A common question I’ve seen on StackOverflow asks for the best way to open a connection to MongoDB when starting up your Express app. Folks generally don’t care for just putting all of the Express setup in the callback of the MongoDB connect call, but it seems to be the generally accepted approach. I didn’t like it either and felt that there must be a better way. Here’s what I came up with.

The Callbacks

You can’t really escape the callbacks when dealing with the native MongoDB driver. Pretty much every call expects a callback. The way I deal with that is by using Promises using the Q library. Q goes beyond just providing a way to use promises by also providing helper functions for wrapping existing Node.js APIs that use the standard callback pattern of the function(err, result).

Promises are a deep topic themselves, so I won’t go into them in detail here. Just know they they can help turn the callback “Pyramid of Doom” or “Callback Christmas Tree” into a chained series of function calls which greatly improves the readability of your code. Google can hook you up if you want to know more.

The Database object

The first step that made the most sense when I first started using MongoDB in Node.js was to create my data access object. Its used for creating the connection, holding the references to the collections used, and the methods that perform the specific actions against MongoDB.

So here’s what my Database object looks like:

var Q = require("Q"),
  MongoClient = require("mongodb").MongoClient,
  ObjectId = require("mongodb").ObjectID,
  Server = require("mongodb").Server,
  ReplSet = require("mongodb").ReplSet;
_ = require("underscore");

var Database = function (server, database) {
  this.server = server;
  this.database = database;

Database.prototype.connect = function (collections) {
  var self = this;
  var connectionString =
    "mongodb://" +
    this.server +
    "/" +
    this.database +
  return Q.nfcall(MongoClient.connect, connectionString).then(function (db) {
    _.each(collections, function (collection) {
      self[collection] = db.collection(collection);

    return db;

Database.prototype.findDocs = function (term) {
  return this.mydocs.find({ Title: term }).stream();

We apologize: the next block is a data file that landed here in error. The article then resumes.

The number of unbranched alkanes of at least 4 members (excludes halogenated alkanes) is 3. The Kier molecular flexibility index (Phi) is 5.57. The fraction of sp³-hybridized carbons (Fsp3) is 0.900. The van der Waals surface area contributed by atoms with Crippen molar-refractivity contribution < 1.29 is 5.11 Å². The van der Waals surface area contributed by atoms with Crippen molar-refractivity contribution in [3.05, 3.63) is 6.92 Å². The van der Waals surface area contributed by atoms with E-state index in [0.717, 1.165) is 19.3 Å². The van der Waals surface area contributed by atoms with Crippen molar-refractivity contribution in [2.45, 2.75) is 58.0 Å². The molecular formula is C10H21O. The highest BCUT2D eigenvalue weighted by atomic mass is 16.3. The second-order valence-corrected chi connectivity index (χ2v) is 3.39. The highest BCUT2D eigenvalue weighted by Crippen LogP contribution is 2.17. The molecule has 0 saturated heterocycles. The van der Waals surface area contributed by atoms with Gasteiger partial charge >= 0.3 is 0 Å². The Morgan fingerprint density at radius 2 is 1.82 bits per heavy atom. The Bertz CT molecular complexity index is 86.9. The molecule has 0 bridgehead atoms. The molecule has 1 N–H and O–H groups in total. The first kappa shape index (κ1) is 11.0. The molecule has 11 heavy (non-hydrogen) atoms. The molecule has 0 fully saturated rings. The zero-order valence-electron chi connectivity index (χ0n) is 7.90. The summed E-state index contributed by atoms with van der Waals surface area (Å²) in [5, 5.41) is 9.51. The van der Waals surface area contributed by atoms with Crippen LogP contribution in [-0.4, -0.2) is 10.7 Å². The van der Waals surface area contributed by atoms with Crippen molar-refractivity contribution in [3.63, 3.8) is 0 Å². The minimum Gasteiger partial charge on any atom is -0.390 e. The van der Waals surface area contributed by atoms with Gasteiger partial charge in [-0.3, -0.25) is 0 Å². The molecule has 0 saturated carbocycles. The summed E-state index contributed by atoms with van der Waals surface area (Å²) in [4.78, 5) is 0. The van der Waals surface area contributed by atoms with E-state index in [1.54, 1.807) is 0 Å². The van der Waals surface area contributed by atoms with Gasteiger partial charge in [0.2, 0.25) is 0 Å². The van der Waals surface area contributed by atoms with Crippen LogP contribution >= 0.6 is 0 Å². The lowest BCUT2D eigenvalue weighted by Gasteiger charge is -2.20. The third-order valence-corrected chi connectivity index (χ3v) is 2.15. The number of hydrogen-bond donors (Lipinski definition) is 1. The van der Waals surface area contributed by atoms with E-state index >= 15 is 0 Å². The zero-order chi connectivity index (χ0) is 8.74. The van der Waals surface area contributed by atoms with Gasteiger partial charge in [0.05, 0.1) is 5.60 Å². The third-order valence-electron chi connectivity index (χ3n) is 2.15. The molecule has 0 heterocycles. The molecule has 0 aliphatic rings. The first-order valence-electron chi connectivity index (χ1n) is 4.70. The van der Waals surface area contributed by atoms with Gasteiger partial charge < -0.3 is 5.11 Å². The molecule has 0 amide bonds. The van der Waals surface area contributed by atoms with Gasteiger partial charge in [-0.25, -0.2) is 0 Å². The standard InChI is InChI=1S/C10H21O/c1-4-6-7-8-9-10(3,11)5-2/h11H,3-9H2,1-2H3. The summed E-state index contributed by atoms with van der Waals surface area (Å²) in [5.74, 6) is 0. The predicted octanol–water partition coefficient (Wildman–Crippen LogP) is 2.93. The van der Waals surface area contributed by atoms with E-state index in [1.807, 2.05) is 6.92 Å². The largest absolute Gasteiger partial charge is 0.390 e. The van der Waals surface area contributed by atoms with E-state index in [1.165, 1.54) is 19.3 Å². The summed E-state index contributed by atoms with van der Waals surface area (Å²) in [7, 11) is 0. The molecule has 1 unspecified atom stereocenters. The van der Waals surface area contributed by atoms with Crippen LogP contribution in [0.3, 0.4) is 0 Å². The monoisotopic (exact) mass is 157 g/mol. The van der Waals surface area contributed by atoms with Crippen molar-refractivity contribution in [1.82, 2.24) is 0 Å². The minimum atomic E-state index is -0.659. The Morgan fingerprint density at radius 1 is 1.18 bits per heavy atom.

Database.prototype.saveDoc = function (postData) {
  return Q.npost(this.mydocs, "update", [
    { id: postData.id },
    { w: 1, upsert: true },

module.exports = Database;

So what’s going on here? For the most part, nothing very exciting. We take in the server(s) and database we want to connect to in the constructor. The first interesting part starts on line 16. Q.nfcall is our Q helper function wrapping the MongoClient.connect and giving us a promise back. We chain a then() function which is called after the connection is made to MongoDB. The function receives the connected db object which we can then save a reference to each collection we want to use for our app. We then return the db object from the function so we can keep passing it along. The end result, which consists of the chain of our two functions, is still a promise which is then returned back to the caller.

Just to show a little more detail, you can also see the Q library in use for performing an upsert when we want to save a new document. Again, the promise is returned which means we don’t need to use a callback. Line 27 also shows that the find function can utilize streams instead of using a callback. I hope that feature is spread around more!

The Express App Configuration

For the Express configuration, I decided to keep most of it wrapped in a function. Most of it could be pulled out and just run before we initialize the database. I like that its wrapped up, personally.

So here’s what our app.js looks like:

var database = new Database(settings.databaseServers, settings.database);

function startServer(db) {
  app.set("port", process.env.PORT || 3000);
  app.set("views", __dirname + "/views");
  // The rest of the setup is excluded for brevity...

  console.log("Connected to the database");

  app.locals.database = database;

  http.createServer(app).listen(app.get("port"), function onServerListen() {
    console.log("Express server listening on port " + app.get("port"));

database.connect(["Posts", "Stats", "Log"]).then(startServer);

The code that really starts things off is at the bottom. We call connect on our Database, passing in the array of collections we want. Since connect returns a promise, we can tack on another function using then() which will also use our connected db object. In this case, it’s our startServer function which loads up Express and start our server listening.

Accessing the Database in your Routes

In our app.js snippet, something I do is attach the database to app.locals on line 10. I’m not sure if this is the best approach, but it has been working for me so far. Now in my routes, I can access the database using req.app.locals.database. It could also be passed in to the registerRoutes function and pass around from there. For my blog, instead of accessing the database directly from the req.app.locals reference, I have another layer which resembles the Repository pattern. For simpler apps I’ve been ok with the direct reference approach.

Can it be better?

Like most of the code we write, it looks pretty good today. Much better than how we did it last year. I’m not sure if there’s a better way, with better falling into [simpler, more scalable, something I just don’t know about]. If you know of or use a better approach, I’d love to hear about it!